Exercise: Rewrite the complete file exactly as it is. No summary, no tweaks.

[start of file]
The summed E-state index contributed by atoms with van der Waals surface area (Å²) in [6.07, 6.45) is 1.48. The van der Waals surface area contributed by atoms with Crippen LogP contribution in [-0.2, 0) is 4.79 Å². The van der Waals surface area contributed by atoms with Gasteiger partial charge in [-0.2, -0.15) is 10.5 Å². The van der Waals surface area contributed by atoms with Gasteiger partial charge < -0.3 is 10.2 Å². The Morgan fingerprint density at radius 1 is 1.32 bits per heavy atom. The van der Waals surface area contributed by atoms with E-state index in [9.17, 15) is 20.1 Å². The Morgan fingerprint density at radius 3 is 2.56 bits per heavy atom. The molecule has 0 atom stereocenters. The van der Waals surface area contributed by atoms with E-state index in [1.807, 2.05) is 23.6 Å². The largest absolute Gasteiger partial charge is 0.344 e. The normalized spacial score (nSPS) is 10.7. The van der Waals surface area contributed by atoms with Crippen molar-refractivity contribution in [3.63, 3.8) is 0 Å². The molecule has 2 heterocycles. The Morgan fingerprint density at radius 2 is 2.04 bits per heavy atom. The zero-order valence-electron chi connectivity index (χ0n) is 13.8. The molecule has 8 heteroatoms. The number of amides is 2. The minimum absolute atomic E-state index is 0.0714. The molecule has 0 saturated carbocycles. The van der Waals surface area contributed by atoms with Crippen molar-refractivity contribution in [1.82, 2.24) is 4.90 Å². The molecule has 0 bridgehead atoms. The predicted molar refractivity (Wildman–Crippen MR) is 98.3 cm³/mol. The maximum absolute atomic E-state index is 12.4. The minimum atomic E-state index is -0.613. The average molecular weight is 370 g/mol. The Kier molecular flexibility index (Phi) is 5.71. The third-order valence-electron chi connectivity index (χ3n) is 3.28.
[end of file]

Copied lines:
The summed E-state index contributed by atoms with van der Waals surface area (Å²) in [6.07, 6.45) is 1.48. The van der Waals surface area contributed by atoms with Crippen LogP contribution in [-0.2, 0) is 4.79 Å². The van der Waals surface area contributed by atoms with Gasteiger partial charge in [-0.2, -0.15) is 10.5 Å². The van der Waals surface area contributed by atoms with Gasteiger partial charge < -0.3 is 10.2 Å². The Morgan fingerprint density at radius 1 is 1.32 bits per heavy atom. The van der Waals surface area contributed by atoms with E-state index in [9.17, 15) is 20.1 Å². The Morgan fingerprint density at radius 3 is 2.56 bits per heavy atom. The molecule has 0 atom stereocenters. The van der Waals surface area contributed by atoms with E-state index in [1.807, 2.05) is 23.6 Å². The largest absolute Gasteiger partial charge is 0.344 e. The normalized spacial score (nSPS) is 10.7. The van der Waals surface area contributed by atoms with Crippen molar-refractivity contribution in [3.63, 3.8) is 0 Å². The molecule has 2 heterocycles. The Morgan fingerprint density at radius 2 is 2.04 bits per heavy atom. The zero-order valence-electron chi connectivity index (χ0n) is 13.8. The molecule has 8 heteroatoms. The number of amides is 2. The minimum absolute atomic E-state index is 0.0714. The molecule has 0 saturated carbocycles. The van der Waals surface area contributed by atoms with Crippen molar-refractivity contribution in [1.82, 2.24) is 4.90 Å². The molecule has 0 bridgehead atoms. The predicted molar refractivity (Wildman–Crippen MR) is 98.3 cm³/mol. The maximum absolute atomic E-state index is 12.4. The minimum atomic E-state index is -0.613. The average molecular weight is 370 g/mol. The Kier molecular flexibility index (Phi) is 5.71. The third-order valence-electron chi connectivity index (χ3n) is 3.28.